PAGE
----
Twitter’s Periscope Launch Is an Unintentional PR Coup for an Agency Called Periscope

Owner of @Periscope says today is like 'waking up on Christmas'

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What happens when your agency ends up having the same name as a hot new app launched by a social media giant? Well, if you're Minneapolis-based Periscope, you sit back, relax and watch a lot of accidental buzz roll in.  

Twitter just launched Periscope, its competitor to livestreaming app Meerkat. As is often the case, the new app's name was already in use by another company, in this case a creative agency that even owned the Twitter ID @Periscope

The agency has been on Twitter since April 2009. That meant that the livestreaming startup, eventually acquired by Twitter, was relegated to using @PeriscopeCo.

Agency Periscope's brand manager, Bridget Jewell, said that Twitter never approached the shop about buying (or simply taking) the handle from them. 

The result has been no small amount of confusion, with many on Twitter confusing the agency's handle for the app's official account:

The whole situation seems to be working in the agency's favor. 

"It's been every social media person's dream," Jewell said. "Like a kid waking up on Christmas morning, but with tons of Twitter notifications."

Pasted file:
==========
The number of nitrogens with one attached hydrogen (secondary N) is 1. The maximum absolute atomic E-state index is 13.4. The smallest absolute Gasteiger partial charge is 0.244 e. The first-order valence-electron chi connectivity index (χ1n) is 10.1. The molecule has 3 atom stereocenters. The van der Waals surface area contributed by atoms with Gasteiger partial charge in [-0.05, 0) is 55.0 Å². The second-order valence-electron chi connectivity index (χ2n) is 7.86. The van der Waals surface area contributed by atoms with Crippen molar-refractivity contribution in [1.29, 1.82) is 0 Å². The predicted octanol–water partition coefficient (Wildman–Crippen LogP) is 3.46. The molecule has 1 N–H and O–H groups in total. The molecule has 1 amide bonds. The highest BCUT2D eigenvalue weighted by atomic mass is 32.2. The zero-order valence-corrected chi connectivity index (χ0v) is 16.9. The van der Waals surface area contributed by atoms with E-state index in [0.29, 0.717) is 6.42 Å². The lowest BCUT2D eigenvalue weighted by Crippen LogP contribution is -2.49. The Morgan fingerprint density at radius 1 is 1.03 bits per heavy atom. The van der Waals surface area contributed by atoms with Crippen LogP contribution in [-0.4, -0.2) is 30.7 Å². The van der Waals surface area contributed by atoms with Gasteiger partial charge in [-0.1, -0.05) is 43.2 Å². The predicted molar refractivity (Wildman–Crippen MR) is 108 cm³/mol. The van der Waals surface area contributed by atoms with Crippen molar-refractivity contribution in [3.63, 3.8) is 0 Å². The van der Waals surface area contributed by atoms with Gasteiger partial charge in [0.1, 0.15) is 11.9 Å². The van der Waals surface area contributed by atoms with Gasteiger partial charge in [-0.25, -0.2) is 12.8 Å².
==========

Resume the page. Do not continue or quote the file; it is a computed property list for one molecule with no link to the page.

The agency's social media team is clearly having a bit of fun with it all, using the misled tweeters as leverage to gain a bit of publicity, gain followers for its own Periscope account and even answer people's questions about the app.

The agency has even changed its Twitter bio to help out poor, lost Twitter souls. The bio now reads: "A fiercely independent creative company driven by a single mission: do things people love. Not @PeriscopeCo." 

Jewell said she's just thankful that the newer Periscope didn't sell some horribly offensive goods or services that would cause people to align their agency with something negative. (It happens more often than you might think.)

"But how ironic that the two industries align," Jewell said. "Our clients could be using this app in the future." 

@ktjrichards Katie Richards is a staff writer for Adweek.